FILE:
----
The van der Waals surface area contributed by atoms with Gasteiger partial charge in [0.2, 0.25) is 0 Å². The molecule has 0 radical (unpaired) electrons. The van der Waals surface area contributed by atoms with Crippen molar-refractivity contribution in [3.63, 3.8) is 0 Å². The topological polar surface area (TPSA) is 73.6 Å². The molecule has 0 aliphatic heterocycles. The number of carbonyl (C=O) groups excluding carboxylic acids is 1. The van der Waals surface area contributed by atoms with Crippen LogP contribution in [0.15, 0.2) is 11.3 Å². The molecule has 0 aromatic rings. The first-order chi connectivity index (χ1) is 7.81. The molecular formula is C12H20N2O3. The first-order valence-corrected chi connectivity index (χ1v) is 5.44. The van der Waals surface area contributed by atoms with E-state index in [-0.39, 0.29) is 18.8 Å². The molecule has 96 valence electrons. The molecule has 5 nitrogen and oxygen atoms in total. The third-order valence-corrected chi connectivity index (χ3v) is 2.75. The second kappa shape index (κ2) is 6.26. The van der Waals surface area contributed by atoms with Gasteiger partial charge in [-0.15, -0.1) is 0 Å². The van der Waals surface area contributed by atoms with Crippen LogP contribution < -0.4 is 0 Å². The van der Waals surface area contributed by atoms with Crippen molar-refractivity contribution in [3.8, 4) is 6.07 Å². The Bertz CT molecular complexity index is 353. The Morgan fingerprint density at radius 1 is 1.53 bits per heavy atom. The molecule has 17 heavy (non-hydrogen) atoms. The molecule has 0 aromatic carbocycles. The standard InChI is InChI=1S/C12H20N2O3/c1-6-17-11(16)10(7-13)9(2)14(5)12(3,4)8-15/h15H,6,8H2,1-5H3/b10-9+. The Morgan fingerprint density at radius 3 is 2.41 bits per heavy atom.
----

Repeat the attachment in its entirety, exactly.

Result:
The van der Waals surface area contributed by atoms with Gasteiger partial charge in [0.2, 0.25) is 0 Å². The molecule has 0 radical (unpaired) electrons. The van der Waals surface area contributed by atoms with Crippen molar-refractivity contribution in [3.63, 3.8) is 0 Å². The topological polar surface area (TPSA) is 73.6 Å². The molecule has 0 aliphatic heterocycles. The number of carbonyl (C=O) groups excluding carboxylic acids is 1. The van der Waals surface area contributed by atoms with Crippen LogP contribution in [0.15, 0.2) is 11.3 Å². The molecule has 0 aromatic rings. The first-order chi connectivity index (χ1) is 7.81. The molecular formula is C12H20N2O3. The first-order valence-corrected chi connectivity index (χ1v) is 5.44. The van der Waals surface area contributed by atoms with E-state index in [-0.39, 0.29) is 18.8 Å². The molecule has 96 valence electrons. The molecule has 5 nitrogen and oxygen atoms in total. The third-order valence-corrected chi connectivity index (χ3v) is 2.75. The second kappa shape index (κ2) is 6.26. The van der Waals surface area contributed by atoms with Gasteiger partial charge in [-0.15, -0.1) is 0 Å². The van der Waals surface area contributed by atoms with Crippen LogP contribution < -0.4 is 0 Å². The van der Waals surface area contributed by atoms with Crippen molar-refractivity contribution in [3.8, 4) is 6.07 Å². The Bertz CT molecular complexity index is 353. The Morgan fingerprint density at radius 1 is 1.53 bits per heavy atom. The molecule has 17 heavy (non-hydrogen) atoms. The molecule has 0 aromatic carbocycles. The standard InChI is InChI=1S/C12H20N2O3/c1-6-17-11(16)10(7-13)9(2)14(5)12(3,4)8-15/h15H,6,8H2,1-5H3/b10-9+. The Morgan fingerprint density at radius 3 is 2.41 bits per heavy atom.